How to Reduce Stress during Pregnancy
Pregnancy is an exciting time and a new adventure, but it’s not always smooth sailing and I find that it comes with a host of new worries and anxieties. How have I been combating these negative thoughts? Read on for a few tips on how to reduce your stress during pregnancy.
Go for a walk –
The simplest and easiest way to clear your head is to get outside and stretch your legs. It is the perfect way to take your mind off things, while also giving yourself some gentle exercise and releasing lots of lovely endorphins. If you’re a runner, step it up a pace and blow away the cobwebs with a quick jog/run.
Have a hot drink (be careful of herbal teas – check that it is a pregnancy safe one) –
I’m British, I can’t help the fact that I firmly believe that anything. Absolutely anything, can be made better with a good cup of tea. Since finding out that I was pregnant, I switched myself to decaf PG tips. But that doesn’t change the fact that the soothing routine of putting the kettle on and making a good brew can really change your mindset for the better.
‘There is no trouble so great or grave that cannot be diminished by a nice cup of tea’ Bernard-Paul Heroux
Read a book (but not a Pregnancy book that could increase your anxiety rather than reduce it) –
Getting into a good book is the quickest way to help transport me to somewhere completely different! Immersing myself in a great storyline for 20 minutes or so is guaranteed to lift my mood or, at the very least, distract me from whatever was stressing and bothering me.
YOU MIGHT ALSO ENJOY READING: The Pregnancy Diaries: Month One
Diffuse some relaxing essential oils –
While essential oils are not recommended during the first trimester, there are some that are safe for second and third trimester. Lavender, chamomile and ylang ylang are all safe and known for their calming and relaxing effect on the body.
Calm meditation app –
A meditation app can be a really useful tool to calm the thoughts buzzing around in your head. I love a full body meditation, starting from my head and working down to my toes, I consciously make an effort to relax each and every part of my body in turn. I find it so relaxing, I’m often asleep before the end, but that’s no bad thing!
Have an antenatal massage (not suitable until 14 weeks) –
Is there anything as relaxing and pampering as having a massage? I often struggle not to fall asleep! With all the changes to our body – it can leave us with new pains as our weight increases and balance shifts. Once your first trimester is over it is safe to have an antenatal massage – just be sure to let your massage therapist know that you are pregnant (if it’s not immediately obvious!)
Attend a yoga class (be sure to let your instructor know about your pregnancy) –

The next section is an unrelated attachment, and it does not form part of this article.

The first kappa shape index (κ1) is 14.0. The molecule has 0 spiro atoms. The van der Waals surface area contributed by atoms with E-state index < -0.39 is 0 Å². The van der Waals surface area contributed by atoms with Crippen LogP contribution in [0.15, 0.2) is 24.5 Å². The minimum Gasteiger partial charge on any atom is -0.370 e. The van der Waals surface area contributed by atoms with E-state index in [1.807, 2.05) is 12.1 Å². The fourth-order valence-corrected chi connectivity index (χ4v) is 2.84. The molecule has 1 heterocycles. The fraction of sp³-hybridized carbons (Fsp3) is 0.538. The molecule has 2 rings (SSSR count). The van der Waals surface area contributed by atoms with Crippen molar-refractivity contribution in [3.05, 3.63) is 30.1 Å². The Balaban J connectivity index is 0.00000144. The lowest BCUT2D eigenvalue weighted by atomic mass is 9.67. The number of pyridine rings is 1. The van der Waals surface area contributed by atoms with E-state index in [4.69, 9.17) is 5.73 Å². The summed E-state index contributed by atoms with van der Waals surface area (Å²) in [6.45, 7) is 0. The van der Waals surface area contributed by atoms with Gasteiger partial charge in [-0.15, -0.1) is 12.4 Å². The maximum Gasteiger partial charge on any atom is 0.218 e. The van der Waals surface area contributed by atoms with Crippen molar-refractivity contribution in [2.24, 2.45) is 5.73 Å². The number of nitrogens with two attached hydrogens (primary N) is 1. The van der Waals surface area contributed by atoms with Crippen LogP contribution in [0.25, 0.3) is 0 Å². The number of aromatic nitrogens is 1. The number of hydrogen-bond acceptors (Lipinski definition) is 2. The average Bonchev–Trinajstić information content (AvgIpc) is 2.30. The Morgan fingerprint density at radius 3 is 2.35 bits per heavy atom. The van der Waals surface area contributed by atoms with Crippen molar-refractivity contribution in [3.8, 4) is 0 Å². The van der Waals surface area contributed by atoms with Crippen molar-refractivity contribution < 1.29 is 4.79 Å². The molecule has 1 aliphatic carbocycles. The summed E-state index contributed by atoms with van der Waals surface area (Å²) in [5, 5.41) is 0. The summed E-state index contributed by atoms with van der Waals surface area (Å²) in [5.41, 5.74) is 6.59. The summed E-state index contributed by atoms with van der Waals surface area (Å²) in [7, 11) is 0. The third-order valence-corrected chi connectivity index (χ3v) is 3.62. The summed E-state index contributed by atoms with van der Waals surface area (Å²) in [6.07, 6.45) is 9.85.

All those new aches and pains that pregnancy causes could probably really benefit from some gentle stretching. Plus, all that deep breathing is going to help center you. I started yoga (for the very first time) when I hit week 10 and it was really helpful, especially the meditation session at the end (so far I’ve only fallen asleep during meditation once, I told you I was tired!)
Have a warm bath –
We know that hot-tubs and saunas are out thanks to the dangers of overheating while pregnant, but a warm bath is still allowed. Light a candle, turn the lights down and just let yourself soak for a few minutes.
Sadly I don’t have a bath tub at home, but I’m finding that a good float in the ocean achieves a similar result. There’s something very soothing about having the water around you and the feeling of weightlessness.
YOU MIGHT ALSO ENJOY READING: My First Trimester Favourites
Practice some relaxation breathing –
This is a great one as it can be done anywhere, and at any time. Take 5 minutes to focus on some relaxation breathing and feel some of that stress just melt away.
- Consciously control your breathing, take deep breaths in and out. Slowly inhale and then exhale.
- While slowly inhaling, feel your rib cage expanding and allow your lungs to fill completely.
- While slowly exhaling let your chest fall and feel your lungs empty as you prepare for the next deep breath.
- Try holding your nose and breathing in through one nostril and then out through the other. Then switch.
Chat to a friend –
A problem shared is a problem halved. It can be great to have someone to sit down with and talk through any pregnancy anxieties. If you’re lucky enough to have a few close mum-friends (like I do) chances are they have all felt the same way at some point, or had very similar experiences.
What do you do to help reduce stress either during pregnancy or in general? Any additional tips for me? Please leave some suggestions in the comments below!
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